“Despite the challenging circumstances, the housing shortage we face has not altered and there is still demand for new homes,” he explained.

“Home buyers are no longer looking for a house, but well-designed homes within a community.

“They want green open spaces, community facilities and public amenities nearby, and that’s why developments such as Watermark stand out.”

Across town, Shanly Homes has been busy constructing the three-phase Chapel Arches scheme by Maidenhead Waterways - which will bring 259 homes, and more than 30,000 square foot of shops, restaurants, cafes and offices.

The first two phases – called Chapel Wharf and The Picturehouse – are done in Bridge Street.

The final project – Waterside Quarter – was initially due to be completed from 2021, just off Crown Lane.

Works here, too, have been delayed by ‘several weeks’ but Shanly managing director Stewart Kirk was hopeful of being back to normal soon.

“We were fortunate to be able to continue the final excavation of the last basement area just as lockdown measures were announced,” he said.

“The majority of this work has been carried out by machines and loading lorries, which meant we could limit our crew to minimal numbers to maintain social distancing.”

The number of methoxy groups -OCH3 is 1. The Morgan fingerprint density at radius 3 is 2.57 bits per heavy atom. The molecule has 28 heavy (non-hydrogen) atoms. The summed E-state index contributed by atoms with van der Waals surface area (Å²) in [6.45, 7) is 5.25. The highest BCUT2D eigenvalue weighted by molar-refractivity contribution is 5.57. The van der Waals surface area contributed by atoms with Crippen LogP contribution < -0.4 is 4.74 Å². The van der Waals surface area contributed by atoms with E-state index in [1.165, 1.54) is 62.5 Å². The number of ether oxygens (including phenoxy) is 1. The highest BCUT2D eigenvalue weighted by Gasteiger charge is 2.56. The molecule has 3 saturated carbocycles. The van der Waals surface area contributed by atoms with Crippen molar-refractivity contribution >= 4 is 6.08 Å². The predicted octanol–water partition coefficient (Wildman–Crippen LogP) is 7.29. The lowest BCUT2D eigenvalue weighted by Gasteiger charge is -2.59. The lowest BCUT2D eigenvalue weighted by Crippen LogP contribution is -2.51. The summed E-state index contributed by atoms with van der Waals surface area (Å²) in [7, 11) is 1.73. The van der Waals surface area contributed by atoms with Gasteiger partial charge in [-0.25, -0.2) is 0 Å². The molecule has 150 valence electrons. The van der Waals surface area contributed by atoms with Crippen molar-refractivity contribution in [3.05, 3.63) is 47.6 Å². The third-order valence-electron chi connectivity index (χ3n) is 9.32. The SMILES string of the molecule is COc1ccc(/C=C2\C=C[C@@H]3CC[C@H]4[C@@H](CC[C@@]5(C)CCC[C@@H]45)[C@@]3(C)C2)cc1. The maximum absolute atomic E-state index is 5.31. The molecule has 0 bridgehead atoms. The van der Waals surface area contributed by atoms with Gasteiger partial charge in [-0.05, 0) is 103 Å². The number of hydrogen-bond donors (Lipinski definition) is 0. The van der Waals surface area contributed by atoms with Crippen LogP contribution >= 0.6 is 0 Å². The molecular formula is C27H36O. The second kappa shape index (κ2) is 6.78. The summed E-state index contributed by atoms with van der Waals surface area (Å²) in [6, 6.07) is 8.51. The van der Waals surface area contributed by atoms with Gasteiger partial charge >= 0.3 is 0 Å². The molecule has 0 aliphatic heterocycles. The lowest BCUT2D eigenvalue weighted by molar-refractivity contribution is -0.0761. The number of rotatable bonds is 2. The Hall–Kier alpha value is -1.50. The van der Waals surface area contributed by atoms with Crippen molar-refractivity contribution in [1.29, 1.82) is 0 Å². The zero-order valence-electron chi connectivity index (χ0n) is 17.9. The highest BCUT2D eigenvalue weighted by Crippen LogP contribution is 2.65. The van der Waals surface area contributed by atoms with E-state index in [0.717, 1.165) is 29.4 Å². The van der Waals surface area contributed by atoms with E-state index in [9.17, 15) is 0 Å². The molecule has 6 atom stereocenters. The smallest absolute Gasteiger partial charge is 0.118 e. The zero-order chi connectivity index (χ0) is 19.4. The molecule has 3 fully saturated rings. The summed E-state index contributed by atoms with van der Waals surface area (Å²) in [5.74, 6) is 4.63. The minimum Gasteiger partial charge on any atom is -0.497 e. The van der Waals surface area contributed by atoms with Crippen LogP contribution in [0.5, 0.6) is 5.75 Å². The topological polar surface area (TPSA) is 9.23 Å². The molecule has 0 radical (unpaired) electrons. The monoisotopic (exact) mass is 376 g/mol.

He added: “We have a clear policy on social distancing, cleanliness and maintaining a safe working environment and have implemented strict guidelines on numbers of staff on site, even now we have been allowed to reopen.

“We will be working closely with our contractors and suppliers to maintain a safe working environment.

“Works across our sites have been delayed by several weeks, taking into consideration the lack of material deliveries and long lead times.

“We hope to be back up to normal capacity levels and helping buyers find their dream home as soon as is safely possible.”

Similarly, those in charge of The Landing – a development from developer HUB – say that safety is ‘top priority’.

This scheme will bring 424 homes, 100,000 sq ft of office space, and 40,000 sq ft of retail and leisure on the triangle of Queen Street, King Street and Broadway.

The completion date was originally estimated to be around 2022/23.

HUB managing director Damien Sharkey said his firm remains ‘committed’ to carrying out the project.

He said: “At this stage of the project, we are working on detailed design and talking to contractors about the next phase of work.

“Of course, the pandemic is affecting the construction industry in various ways.

“While the government has encouraged construction workers to return to site, safety is always the top priority for our building sites, and we now need to ensure everything possible is done to keep everyone secure and healthy.

“So, we are also looking at ensuring safe ways of working and reviewing construction methods, materials and health and safety method statements.

“We remain committed to delivering The Landing, which we know is so important to re-energising Maidenhead town centre.”

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  • PeterPlucker

    19:57, 19 June 2020

    Looking at the photograph/image you can see on the left a traditional English town, and on the right a Manhattan skyline. Completely incongruous and ridiculous over-building and self indulgence. Also objectionable is the constant use of the word "homes" - a weasel word to describe boxy small high-priced Flats maximising profit. What % of these are "affordable" and does this meet the Council's publicised target of Affordable Homes????